# If $f : [-a,a] \rightarrow \mathbb{IR}$ is Scott continuous, why are $f^-$ and $f^+$ measurable?

In "A domain theoretic account of Picard's theorem" (http://www.doc.ic.ac.uk/~dirk/Publications/icalp2004.pdf), the authors assert the following.

Let $\mathbb{IR}$ be the interval domain $\lbrace [a^-,a⁺] | a^- \leq a^+, a^-, a^+ \in \mathbb{R} \rbrace \cup \lbrace \mathbb{R} \rbrace$.

Suppose $f = [f^-,f^+] : [-a,a] \rightarrow \mathbb{IR}$ is Scott continuous. Then $f^-$ and $f^+$ are measurable.

Their proof consists in asserting that $f⁻$ and $f⁺$ are lower (resp. upper) semi-continuous, which I have tried without success to establish. Can anyone help with either an explanation or a reference that proves it?

• Interesting question. Am I right to assume that if $f(x) = [z_1, z_2] \in \mathbb{IR}$ then $f^-(x) = z_1$ and $f^+(x) = z_2$? (I didn't find the definition of $f^-, f^+$ in the paper you linked to.) – Dominic van der Zypen Jul 24 '15 at 7:38
• Searching for "scott continuous" on google only gives me link after link of air "scott continuous air freshener" sites... – Trevor J Richards Oct 20 '17 at 14:02

First, we note that $\mathbb{IR}$ is ordered by $[a,b] \sqsubseteq [c,d]$ iff $[c,d] \subseteq [a,b]$, which makes $\mathbb{IR}$ into a domain. Now suppose $f: [-a,a]\to \mathbb{IR}$ is Scott-continuous (that is, $f$ preserves all directed suprema).

We want to prove that $f^-$ as defined in the comment above is lower semi-continuous. Let $(x_n)$ be an increasing sequence in $[-a, a]$. So $(x_n) \to s$ where $s = \sup\{x_n:n\in\mathbb{N}\} \in [-a, a]$. We want to show that $\lim_{n\to\infty} f^-(x_n) = f^-(s)$.

The set $$D:=\{x_n: n\in \mathbb{N}\}$$ is a directed subset of the domain $[-a,a]$ (with the ordering inherited from $\mathbb{R}$), and we have $s=\bigsqcup D$.

For $n\in \mathbb{N}$ we have $f(x_n)\supseteq f(x_{n+1})$ since $f$ is order-preserving (which is implied by $f$ being Scott-continuous). The fact that $f$ is Scott-continuous means that $$[f^-(s), f^+(s)] = f(s)=f(\bigsqcup D) = \bigsqcup f(D) = \bigcap \{ [f^-(x_n), f^+(x_n)]:n\in\mathbb{N}\}.$$

So $(f^-(x_n))_{n\in\mathbb{N}}$ is an increasing sequence in $\mathbb{R}$ and it is bounded by $f^+(x_1)$, so it converges. The equations above imply that $\lim_{n\to\infty} f^-(x_n) = f^-(s)$, so $f^-: [-a,a]\to \mathbb{R}$ is lower semi-continuous. A similar argument shows that $f^+$ is upper semi-continuous.

• You got an anonymous edit suggestion to change "directed set" to "domain" in the first paragraph. – Joonas Ilmavirta Jul 24 '15 at 19:57
• Thank you so much for this detailed answer. There is something that seems strange to me: if $f$ being Scott-continuous truly means that for all $x \leq y$, $f(x) \supseteq f(y)$, then in particular $f(-a) \supseteq f([-a,a])$? So this function can't afford to be very "thin" (if we think of it as an approximation to a real function, as is the goal of the paper). – user3078439 Jul 25 '15 at 0:14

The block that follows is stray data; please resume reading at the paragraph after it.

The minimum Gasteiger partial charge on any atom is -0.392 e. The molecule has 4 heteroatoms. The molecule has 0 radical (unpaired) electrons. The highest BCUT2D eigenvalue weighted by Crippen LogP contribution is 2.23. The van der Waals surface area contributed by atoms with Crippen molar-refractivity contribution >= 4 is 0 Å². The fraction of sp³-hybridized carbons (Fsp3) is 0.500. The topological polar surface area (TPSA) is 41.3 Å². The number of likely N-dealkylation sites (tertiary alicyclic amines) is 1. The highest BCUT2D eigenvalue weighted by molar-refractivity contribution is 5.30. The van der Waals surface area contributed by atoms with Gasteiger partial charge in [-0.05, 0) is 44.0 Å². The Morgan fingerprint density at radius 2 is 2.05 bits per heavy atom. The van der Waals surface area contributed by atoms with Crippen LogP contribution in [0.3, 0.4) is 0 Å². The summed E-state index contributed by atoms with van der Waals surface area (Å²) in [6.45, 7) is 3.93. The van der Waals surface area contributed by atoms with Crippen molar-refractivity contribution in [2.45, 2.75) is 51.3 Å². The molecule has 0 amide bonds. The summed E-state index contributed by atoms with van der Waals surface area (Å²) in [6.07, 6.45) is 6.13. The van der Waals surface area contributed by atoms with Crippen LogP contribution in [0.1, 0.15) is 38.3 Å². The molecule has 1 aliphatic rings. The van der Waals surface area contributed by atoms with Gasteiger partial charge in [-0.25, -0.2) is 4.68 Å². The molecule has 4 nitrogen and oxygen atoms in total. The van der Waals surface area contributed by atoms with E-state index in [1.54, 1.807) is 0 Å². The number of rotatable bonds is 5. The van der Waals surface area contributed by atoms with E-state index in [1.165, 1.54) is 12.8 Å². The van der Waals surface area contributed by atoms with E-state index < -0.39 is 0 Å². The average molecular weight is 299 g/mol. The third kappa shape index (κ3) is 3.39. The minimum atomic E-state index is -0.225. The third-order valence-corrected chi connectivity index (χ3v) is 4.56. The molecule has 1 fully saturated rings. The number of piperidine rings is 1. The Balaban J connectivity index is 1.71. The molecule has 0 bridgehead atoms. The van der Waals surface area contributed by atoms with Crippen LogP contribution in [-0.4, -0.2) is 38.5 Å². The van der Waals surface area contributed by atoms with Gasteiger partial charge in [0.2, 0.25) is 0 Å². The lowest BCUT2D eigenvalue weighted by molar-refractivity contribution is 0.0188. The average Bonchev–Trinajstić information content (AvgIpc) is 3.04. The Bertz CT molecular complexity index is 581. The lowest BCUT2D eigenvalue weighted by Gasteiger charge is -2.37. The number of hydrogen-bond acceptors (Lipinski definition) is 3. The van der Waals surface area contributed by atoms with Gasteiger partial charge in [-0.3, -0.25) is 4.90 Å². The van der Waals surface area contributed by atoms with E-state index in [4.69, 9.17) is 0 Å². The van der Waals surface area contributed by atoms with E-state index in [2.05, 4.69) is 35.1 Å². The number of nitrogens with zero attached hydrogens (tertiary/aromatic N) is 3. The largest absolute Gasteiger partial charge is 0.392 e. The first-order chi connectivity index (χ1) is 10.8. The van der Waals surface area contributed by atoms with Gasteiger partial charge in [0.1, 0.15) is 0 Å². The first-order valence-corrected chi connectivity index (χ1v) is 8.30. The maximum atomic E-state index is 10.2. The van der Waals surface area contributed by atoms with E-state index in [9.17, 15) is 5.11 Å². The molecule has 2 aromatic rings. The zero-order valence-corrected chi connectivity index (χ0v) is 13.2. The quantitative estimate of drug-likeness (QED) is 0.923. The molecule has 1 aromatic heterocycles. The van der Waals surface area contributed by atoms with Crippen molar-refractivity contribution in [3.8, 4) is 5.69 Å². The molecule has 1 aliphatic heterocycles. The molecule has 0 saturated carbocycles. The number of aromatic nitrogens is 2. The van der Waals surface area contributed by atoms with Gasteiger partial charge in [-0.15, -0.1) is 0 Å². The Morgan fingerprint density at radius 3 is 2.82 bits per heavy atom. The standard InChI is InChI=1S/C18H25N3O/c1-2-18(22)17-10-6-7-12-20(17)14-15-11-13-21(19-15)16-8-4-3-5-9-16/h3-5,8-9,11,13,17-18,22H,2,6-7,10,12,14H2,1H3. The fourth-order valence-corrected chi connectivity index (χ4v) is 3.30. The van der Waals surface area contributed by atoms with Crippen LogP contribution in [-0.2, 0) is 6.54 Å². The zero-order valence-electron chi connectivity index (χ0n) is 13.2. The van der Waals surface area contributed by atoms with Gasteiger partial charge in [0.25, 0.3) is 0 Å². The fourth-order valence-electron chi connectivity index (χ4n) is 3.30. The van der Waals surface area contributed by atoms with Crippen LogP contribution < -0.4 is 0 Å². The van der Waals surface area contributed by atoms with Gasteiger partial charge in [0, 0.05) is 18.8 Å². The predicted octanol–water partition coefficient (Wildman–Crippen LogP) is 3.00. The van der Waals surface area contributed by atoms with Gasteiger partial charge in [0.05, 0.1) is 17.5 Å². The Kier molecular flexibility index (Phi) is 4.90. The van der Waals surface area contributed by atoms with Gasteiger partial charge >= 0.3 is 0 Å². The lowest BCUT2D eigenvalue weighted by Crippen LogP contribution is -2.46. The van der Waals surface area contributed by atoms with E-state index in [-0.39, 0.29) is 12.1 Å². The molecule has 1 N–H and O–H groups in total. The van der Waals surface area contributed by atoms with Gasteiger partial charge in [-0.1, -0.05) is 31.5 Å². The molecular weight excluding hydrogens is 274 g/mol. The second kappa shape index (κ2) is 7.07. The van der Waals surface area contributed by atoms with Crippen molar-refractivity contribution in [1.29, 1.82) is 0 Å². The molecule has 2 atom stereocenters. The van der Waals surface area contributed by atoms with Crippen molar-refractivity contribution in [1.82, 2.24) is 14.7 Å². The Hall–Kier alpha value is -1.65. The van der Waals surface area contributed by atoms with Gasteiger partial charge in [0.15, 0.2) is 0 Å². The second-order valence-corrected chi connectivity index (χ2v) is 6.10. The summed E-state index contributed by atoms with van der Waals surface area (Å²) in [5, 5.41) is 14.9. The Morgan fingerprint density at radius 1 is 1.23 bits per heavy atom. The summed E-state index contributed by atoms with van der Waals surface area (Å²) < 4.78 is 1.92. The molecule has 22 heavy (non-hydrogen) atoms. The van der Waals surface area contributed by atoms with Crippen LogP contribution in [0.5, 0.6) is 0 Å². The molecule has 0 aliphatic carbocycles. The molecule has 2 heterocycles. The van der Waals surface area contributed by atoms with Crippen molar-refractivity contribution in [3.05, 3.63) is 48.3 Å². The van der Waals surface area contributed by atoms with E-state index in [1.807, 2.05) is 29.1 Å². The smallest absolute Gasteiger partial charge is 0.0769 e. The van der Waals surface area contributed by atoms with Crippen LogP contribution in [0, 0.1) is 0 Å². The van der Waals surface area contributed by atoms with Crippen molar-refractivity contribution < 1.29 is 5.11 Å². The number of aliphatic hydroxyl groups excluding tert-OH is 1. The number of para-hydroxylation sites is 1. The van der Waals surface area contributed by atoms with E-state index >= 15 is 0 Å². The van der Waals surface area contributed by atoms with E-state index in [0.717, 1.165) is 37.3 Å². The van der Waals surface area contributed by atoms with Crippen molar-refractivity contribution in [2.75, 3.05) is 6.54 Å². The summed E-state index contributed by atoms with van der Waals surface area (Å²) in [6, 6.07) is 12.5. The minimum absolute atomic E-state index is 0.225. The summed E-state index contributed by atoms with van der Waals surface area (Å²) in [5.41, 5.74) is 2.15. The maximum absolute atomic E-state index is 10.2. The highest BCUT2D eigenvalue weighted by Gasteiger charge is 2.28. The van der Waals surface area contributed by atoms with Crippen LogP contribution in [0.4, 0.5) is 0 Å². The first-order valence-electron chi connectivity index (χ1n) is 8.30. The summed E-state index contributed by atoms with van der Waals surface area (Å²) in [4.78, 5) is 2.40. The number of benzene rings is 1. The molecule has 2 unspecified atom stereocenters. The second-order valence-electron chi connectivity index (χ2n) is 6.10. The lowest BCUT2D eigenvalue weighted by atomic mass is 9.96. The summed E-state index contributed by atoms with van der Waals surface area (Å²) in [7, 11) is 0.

• I'll answer your question in an answer below as it doesn't fit in a comment. – Dominic van der Zypen Jul 25 '15 at 11:22

This answers @user3078439's question in his comment to my original answer.

First, a short argument to show that if $P,Q$ are domains and $f:P\to Q$ is Scott-continuous, then $f$ is order preserving.

Let $a\leq b \in P$. So $D:= \{a,b\}$ is a directed set with $b=\bigsqcup D$. Since $f$ is Scott-continuous, $f(D) = \{f(a), f(b)\}$ is also directed, so at least one of the relations $f(a) \leq f(b)$ or $f(b) \leq f(a)$ holds in $Q$. Now $f$ being Scott-continuous means $$f(b) = f(\bigsqcup D) = \bigsqcup f(D) = \sup\{f(a), f(b)\},$$ which directly implies $f(a)\leq f(b)$. So if $f:P\to Q$ is Scott-continuous, then it is order-preserving. (The converse of this statement does not hold.)

Since in your question the ordering on $Q:= \mathbb{IR}$ is given by $\supseteq$, I hope that I have answered your implicit question "if $f$ being Scott-continuous truly means that for all $x\leq y, f(x)\supseteq f(y)$" in the positive.

As to the question whether $f(-a)\supseteq f([-a,a])$ there is a negative answer: $f(-a)$ is just a real interval, namely $[f^-(-a), f^+(-a)]$. But $f([-a,a])$ is a set of intervals.

What is true, though, is that $f(-a)=[f^-(-a), f^+(-a)]$ is an interval that is a superset of every interval $f(x)=[f^-(x), f^+(x)]$ for all $x\in[-a,a]$. If that was the intent of your question in the comment, then there is a positive answer.